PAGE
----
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Aktuelle Sicherheitshinweise

Safe mountain hiking

Nine recommendations from the Alpine Club

The following recommendations are intended to make mountain hiking tours as safe and enjoyable as possible.

  1. Healthy in the mountains Mountain hiking is an endurance sport. In order to gain the positive physiological stimulus for the heart and circulatory system, one needs to meet certain health requirements and be able to realistically assess one's abilities. Avoid acting under pressure and select the walking tempo so that no one in the group is short of breath. Michael Larcher, leader of the alpine sport project in the Alpine Club says: "You should resist the temptation to rush to meet ambitious goals. Untrained persons should consciously "lower the bar" and first try an easy hike to see how it goes before attempting new terrain. Heart and circulatory system problems are responsible for almost half of all emergency situations during mountain hiking."
  2. Careful Planning Hiking maps, guidebooks, Internet and experts provide information about the route length, altitude difference, difficulty and the current meteorological conditions. Adapt the tours to suit the abilities of the group. Pay special attention to the weather report since rain, wind and cold increase the risk of accidents. Watch out! Lightning!
  3. Completely equipped Adapt your equipment to your activity and try to keep your backpack or rucksack as light as possible. Rain gear, cold-weather clothing and sunscreen/protection should always be included in the rucksack as well as a first-aid kit and a mobile telephone (Europe-wide emergency number: 112). A map or GPS can help you know where you are within the park.
  4. Appropriate shoes Good hiking shoes protect and relieve the feet and improve slip resistance! When selecting your shoes, make sure they fit perfectly, have a non-slip grip sole and are water proof and light in weight.
  5. Good footing Falls due to slipping or stumbling are the most common cause of accidents! Be aware that an excessively swift speed or fatigue drastically and negatively affect your secure footing and concentration. Watch out! Rock falls! By carefully stepping and wisely choosing the path, you will avoid loose stones.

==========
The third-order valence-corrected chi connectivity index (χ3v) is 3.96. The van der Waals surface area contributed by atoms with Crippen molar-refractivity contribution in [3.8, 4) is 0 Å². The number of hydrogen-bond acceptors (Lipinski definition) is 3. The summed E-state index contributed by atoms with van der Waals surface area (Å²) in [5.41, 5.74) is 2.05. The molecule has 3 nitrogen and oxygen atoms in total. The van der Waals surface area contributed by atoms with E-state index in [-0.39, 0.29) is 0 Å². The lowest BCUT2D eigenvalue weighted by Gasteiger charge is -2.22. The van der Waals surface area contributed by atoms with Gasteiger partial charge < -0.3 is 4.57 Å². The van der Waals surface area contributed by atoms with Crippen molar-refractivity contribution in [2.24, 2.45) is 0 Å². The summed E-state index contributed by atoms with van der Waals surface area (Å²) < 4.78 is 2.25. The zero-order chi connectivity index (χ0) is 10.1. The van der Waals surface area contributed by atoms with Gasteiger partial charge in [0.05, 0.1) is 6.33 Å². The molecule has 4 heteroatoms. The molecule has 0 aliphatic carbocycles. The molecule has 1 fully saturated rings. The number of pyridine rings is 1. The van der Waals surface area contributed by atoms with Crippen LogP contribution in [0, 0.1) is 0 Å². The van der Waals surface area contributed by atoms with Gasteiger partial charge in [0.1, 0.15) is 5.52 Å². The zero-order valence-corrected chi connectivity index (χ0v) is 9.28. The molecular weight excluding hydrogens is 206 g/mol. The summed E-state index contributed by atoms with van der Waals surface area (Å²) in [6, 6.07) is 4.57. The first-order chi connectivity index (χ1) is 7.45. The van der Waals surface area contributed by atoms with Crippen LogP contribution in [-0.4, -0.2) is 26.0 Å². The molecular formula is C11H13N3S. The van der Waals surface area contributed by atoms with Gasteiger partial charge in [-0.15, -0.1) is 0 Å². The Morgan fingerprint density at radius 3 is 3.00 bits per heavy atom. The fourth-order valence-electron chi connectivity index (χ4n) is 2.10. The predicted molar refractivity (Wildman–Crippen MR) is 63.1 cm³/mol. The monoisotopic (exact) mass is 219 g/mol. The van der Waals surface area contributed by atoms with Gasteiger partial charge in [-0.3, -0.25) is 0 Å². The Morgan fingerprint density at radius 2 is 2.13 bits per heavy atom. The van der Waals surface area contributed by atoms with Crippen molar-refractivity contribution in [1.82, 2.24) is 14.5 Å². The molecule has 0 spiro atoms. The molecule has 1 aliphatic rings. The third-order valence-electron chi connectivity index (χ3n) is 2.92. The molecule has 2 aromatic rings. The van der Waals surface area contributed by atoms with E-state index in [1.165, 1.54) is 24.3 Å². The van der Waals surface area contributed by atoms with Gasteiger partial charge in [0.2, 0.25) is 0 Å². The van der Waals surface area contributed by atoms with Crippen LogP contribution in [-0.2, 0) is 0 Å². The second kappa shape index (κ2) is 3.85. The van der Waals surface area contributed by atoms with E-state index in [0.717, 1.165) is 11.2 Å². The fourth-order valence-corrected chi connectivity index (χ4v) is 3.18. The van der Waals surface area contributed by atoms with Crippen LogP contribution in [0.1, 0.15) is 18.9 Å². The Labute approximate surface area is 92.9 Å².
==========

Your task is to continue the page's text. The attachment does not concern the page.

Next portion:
6. Stay on the marked trails If you stray off the beaten track, then the danger of disorientation, tumbles and rock slides increases. If you venture off the path, avoid short-cuts and return to the last known point. Often underestimated and very dangerous: steep, old snowfields!
  7. Regular pauses Regular rest intervals increase relaxation and enhance enjoyment of both the countryside and your companions. Eating and drinking are needed to keep up your physical performance and keep you focussed on the task. Isotonic drinks are ideal thirst quenchers. Muesli bars, dried fruits and cookies help stem hunger while on the trail.
  8. Responsibility for children Bear in mind that the attention span of children is limited and that playful discovery is a high priority for children! Mountain passes with a risk of falling require a 1:1 adult-to-child caretaking ratio. Likewise, high-exposure tours, which demand extended periods of concentration, are not suited for children.
  9. Small Groups Small groups ensure flexibility and enable mutual assistance. Prior to embarking, inform trustworthy persons concerning the goal, route and return particulars. Remain together in the group. Watch out! Solo-hikers: Even relatively small incidents can have serious emergency consequences
 

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